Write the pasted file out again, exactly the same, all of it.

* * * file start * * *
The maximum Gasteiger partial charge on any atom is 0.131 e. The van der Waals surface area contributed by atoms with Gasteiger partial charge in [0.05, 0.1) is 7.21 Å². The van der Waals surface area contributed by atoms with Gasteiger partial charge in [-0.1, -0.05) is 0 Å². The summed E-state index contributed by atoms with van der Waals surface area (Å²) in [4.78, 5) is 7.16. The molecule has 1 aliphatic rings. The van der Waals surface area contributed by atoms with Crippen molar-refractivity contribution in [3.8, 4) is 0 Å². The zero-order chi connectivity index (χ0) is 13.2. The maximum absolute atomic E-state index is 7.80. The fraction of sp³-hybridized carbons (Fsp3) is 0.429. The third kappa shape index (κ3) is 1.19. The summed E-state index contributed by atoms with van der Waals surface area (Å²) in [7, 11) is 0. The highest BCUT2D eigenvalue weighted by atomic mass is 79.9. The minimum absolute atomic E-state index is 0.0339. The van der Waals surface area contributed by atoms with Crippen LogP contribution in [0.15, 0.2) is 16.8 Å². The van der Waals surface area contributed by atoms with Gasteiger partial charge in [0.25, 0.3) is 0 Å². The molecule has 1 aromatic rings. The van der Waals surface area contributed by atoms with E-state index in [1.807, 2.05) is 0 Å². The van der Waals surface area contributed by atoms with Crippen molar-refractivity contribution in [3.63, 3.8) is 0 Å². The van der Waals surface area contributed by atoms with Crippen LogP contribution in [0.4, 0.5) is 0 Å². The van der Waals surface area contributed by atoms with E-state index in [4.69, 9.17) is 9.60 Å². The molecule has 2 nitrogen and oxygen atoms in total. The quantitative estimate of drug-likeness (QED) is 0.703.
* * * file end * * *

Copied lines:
The maximum Gasteiger partial charge on any atom is 0.131 e. The van der Waals surface area contributed by atoms with Gasteiger partial charge in [0.05, 0.1) is 7.21 Å². The van der Waals surface area contributed by atoms with Gasteiger partial charge in [-0.1, -0.05) is 0 Å². The summed E-state index contributed by atoms with van der Waals surface area (Å²) in [4.78, 5) is 7.16. The molecule has 1 aliphatic rings. The van der Waals surface area contributed by atoms with Crippen molar-refractivity contribution in [3.8, 4) is 0 Å². The zero-order chi connectivity index (χ0) is 13.2. The maximum absolute atomic E-state index is 7.80. The fraction of sp³-hybridized carbons (Fsp3) is 0.429. The third kappa shape index (κ3) is 1.19. The summed E-state index contributed by atoms with van der Waals surface area (Å²) in [7, 11) is 0. The highest BCUT2D eigenvalue weighted by atomic mass is 79.9. The minimum absolute atomic E-state index is 0.0339. The van der Waals surface area contributed by atoms with Crippen LogP contribution in [0.15, 0.2) is 16.8 Å². The van der Waals surface area contributed by atoms with Gasteiger partial charge in [0.25, 0.3) is 0 Å². The molecule has 1 aromatic rings. The van der Waals surface area contributed by atoms with E-state index in [1.807, 2.05) is 0 Å². The van der Waals surface area contributed by atoms with Crippen molar-refractivity contribution in [3.63, 3.8) is 0 Å². The van der Waals surface area contributed by atoms with Crippen LogP contribution in [0.4, 0.5) is 0 Å². The van der Waals surface area contributed by atoms with E-state index in [4.69, 9.17) is 9.60 Å². The molecule has 2 nitrogen and oxygen atoms in total. The quantitative estimate of drug-likeness (QED) is 0.703.